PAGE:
2 Dec 2012

Warm for Winter Practice

I often jokingly say I live in a paper house, yet it's not too far a stretch from the truth.  Old Japanese houses certainly keep one close to nature.  In summer all the windows and ducts allow any wind there might be to pass through.  The light construction, wooden frame and walls shake well in earthquakes.

But in winter we have to be pretty tough, and learn how to keep warm. Especially here in the North, in what is called the 'Snow Country'

OK so it's not that cold, only gets a few degrees below freezing, it's just that when I wake up in the morning, there is really only a couple of degrees difference between inside and outside. There is no insulation in the walls or roof, so we heat the room up as needed.

The room I practice in, in fact all the rooms in this house, open on at  least three walls.  We cannot, as such, say walls in the truest sense of the word, as every wall has either a window (no double glazing in rented accommodation), complete with paper screens, or cardboard like sliding screen doors.

It is cold.    We use kerosene stoves, I have one with an exhaust which makes me feel a little better about possible fumes, but it's a dry wind and I don't like to overheat the room with it when practicing.  All the deep breathing makes one very conscious of what one is inhaling.

So I have taken a new tactic in keeping warm in general and for practice.  Keep my body temperature high. I am learning the art of bathing.  This is a new experiment, shall report on bathing techniques in another post. But my theory is to keep myself warm from the inside as well as the out.

In winter I practice in merino wool snowboarding base layers.  Wonderful fabric, stretches, super soft on the skin, feels nice to sweat in, and best of all it is natural and environmentally ethical.  I've always tried to avoid synthetic fabrics.  They are just not nice for you, or for the environment, like wearing plastic.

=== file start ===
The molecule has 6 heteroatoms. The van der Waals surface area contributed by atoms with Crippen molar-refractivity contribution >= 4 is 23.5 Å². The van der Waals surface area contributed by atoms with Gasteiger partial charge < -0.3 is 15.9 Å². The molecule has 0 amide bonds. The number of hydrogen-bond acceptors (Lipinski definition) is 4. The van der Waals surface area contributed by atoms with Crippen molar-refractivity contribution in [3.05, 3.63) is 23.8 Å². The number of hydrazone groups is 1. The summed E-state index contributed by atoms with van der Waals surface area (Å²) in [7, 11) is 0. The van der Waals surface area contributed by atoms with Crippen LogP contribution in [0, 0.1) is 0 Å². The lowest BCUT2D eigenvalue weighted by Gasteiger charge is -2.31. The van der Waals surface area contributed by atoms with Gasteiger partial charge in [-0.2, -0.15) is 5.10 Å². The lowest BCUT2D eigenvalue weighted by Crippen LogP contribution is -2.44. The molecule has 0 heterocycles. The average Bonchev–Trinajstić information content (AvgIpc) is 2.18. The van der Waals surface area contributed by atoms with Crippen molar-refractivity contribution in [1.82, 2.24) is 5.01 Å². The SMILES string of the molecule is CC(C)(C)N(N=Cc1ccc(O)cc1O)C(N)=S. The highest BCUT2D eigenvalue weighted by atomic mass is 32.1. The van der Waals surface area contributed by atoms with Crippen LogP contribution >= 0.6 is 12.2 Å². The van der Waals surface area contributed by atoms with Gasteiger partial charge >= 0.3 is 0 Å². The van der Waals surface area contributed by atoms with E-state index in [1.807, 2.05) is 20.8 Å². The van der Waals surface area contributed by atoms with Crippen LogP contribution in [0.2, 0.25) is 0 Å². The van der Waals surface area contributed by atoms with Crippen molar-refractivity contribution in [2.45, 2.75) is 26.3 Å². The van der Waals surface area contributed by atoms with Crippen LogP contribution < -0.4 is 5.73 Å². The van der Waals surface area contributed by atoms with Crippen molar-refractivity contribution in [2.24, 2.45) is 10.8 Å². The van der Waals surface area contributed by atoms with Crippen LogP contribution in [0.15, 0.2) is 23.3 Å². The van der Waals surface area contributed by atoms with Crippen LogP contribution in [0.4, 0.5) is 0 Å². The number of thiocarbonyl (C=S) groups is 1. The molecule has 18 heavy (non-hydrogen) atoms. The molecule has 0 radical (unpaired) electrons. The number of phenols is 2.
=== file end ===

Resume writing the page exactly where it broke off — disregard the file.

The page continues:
The biggest problem us Snow Country Yogis have in winter though, is dragging ourselves out of bed into the cold.  Best way to solve this is to sleep in the lovely wool baselayer, wearing silk five finger socks and cotton and silk leg warmers.  This all keeps me seriously warm.  Warm enough to get out of bed, slip on another layer and then a down vest.  Into the kitchen for my warm water with lemon juice, then up to the icy yoga room, turn on the heater, and out for a brisk brisk warm/jog/run to get the blood flowing and warm.  Then am reading for practice.

All this seems to be working.  Am practicing, and not feeling the cold too badly yet.  I also think the bathing is helping.

Finally, the BEST bit about winter practice is the sleeping bag for Savasana.  The ONLY way to achieve total relaxation is to have a warm body, and this is the coziest end to a practice.  I have to set my alarm as security as it's very conducive to nodding off again.

How does everyone else cope with cold climate practice? I guess if one is lucky enough to have double glazing and a little insulation things don't get so chilly indoors, or do they?


  1. I'm impressed by your preparations! I lived for a year in Japan myself, although further south, in Osaka, and I remember being miserably cold all winter, especially at school, where there was no heating I we weren't allowed to wear tights under our school uniforms...